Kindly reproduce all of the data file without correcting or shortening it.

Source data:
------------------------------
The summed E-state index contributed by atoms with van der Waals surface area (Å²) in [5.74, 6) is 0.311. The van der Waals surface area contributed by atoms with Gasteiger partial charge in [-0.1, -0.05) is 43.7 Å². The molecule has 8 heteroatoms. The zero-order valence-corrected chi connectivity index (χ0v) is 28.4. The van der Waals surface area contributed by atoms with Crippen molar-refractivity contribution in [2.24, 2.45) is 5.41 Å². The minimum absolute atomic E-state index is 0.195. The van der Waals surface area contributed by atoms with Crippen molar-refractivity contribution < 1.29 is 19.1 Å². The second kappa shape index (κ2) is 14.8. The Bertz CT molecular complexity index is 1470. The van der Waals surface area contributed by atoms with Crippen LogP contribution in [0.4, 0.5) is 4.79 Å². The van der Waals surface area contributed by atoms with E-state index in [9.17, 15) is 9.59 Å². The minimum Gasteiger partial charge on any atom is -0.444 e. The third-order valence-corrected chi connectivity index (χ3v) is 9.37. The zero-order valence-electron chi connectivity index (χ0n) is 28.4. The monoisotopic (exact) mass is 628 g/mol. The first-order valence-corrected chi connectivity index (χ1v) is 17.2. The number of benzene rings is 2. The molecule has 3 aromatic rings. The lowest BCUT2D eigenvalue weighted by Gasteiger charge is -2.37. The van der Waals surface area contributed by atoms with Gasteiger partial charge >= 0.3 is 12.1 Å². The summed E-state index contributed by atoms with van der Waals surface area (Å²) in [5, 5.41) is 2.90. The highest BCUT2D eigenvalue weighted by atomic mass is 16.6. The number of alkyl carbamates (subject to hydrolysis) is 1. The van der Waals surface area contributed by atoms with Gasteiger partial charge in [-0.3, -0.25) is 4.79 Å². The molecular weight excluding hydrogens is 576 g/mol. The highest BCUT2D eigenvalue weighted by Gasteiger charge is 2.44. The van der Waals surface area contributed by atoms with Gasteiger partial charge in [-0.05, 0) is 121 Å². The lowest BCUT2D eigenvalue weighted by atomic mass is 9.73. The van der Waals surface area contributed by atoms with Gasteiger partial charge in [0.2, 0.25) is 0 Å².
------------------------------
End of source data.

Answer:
The summed E-state index contributed by atoms with van der Waals surface area (Å²) in [5.74, 6) is 0.311. The van der Waals surface area contributed by atoms with Gasteiger partial charge in [-0.1, -0.05) is 43.7 Å². The molecule has 8 heteroatoms. The zero-order valence-corrected chi connectivity index (χ0v) is 28.4. The van der Waals surface area contributed by atoms with Crippen molar-refractivity contribution in [2.24, 2.45) is 5.41 Å². The minimum absolute atomic E-state index is 0.195. The van der Waals surface area contributed by atoms with Crippen molar-refractivity contribution < 1.29 is 19.1 Å². The second kappa shape index (κ2) is 14.8. The Bertz CT molecular complexity index is 1470. The van der Waals surface area contributed by atoms with Crippen LogP contribution in [0.4, 0.5) is 4.79 Å². The van der Waals surface area contributed by atoms with E-state index in [9.17, 15) is 9.59 Å². The minimum Gasteiger partial charge on any atom is -0.444 e. The third-order valence-corrected chi connectivity index (χ3v) is 9.37. The zero-order valence-electron chi connectivity index (χ0n) is 28.4. The monoisotopic (exact) mass is 628 g/mol. The first-order valence-corrected chi connectivity index (χ1v) is 17.2. The number of benzene rings is 2. The molecule has 3 aromatic rings. The lowest BCUT2D eigenvalue weighted by Gasteiger charge is -2.37. The van der Waals surface area contributed by atoms with Gasteiger partial charge >= 0.3 is 12.1 Å². The summed E-state index contributed by atoms with van der Waals surface area (Å²) in [5, 5.41) is 2.90. The highest BCUT2D eigenvalue weighted by atomic mass is 16.6. The number of alkyl carbamates (subject to hydrolysis) is 1. The van der Waals surface area contributed by atoms with Gasteiger partial charge in [-0.3, -0.25) is 4.79 Å². The molecular weight excluding hydrogens is 576 g/mol. The highest BCUT2D eigenvalue weighted by Gasteiger charge is 2.44. The van der Waals surface area contributed by atoms with Gasteiger partial charge in [-0.05, 0) is 121 Å². The lowest BCUT2D eigenvalue weighted by atomic mass is 9.73. The van der Waals surface area contributed by atoms with Gasteiger partial charge in [0.2, 0.25) is 0 Å².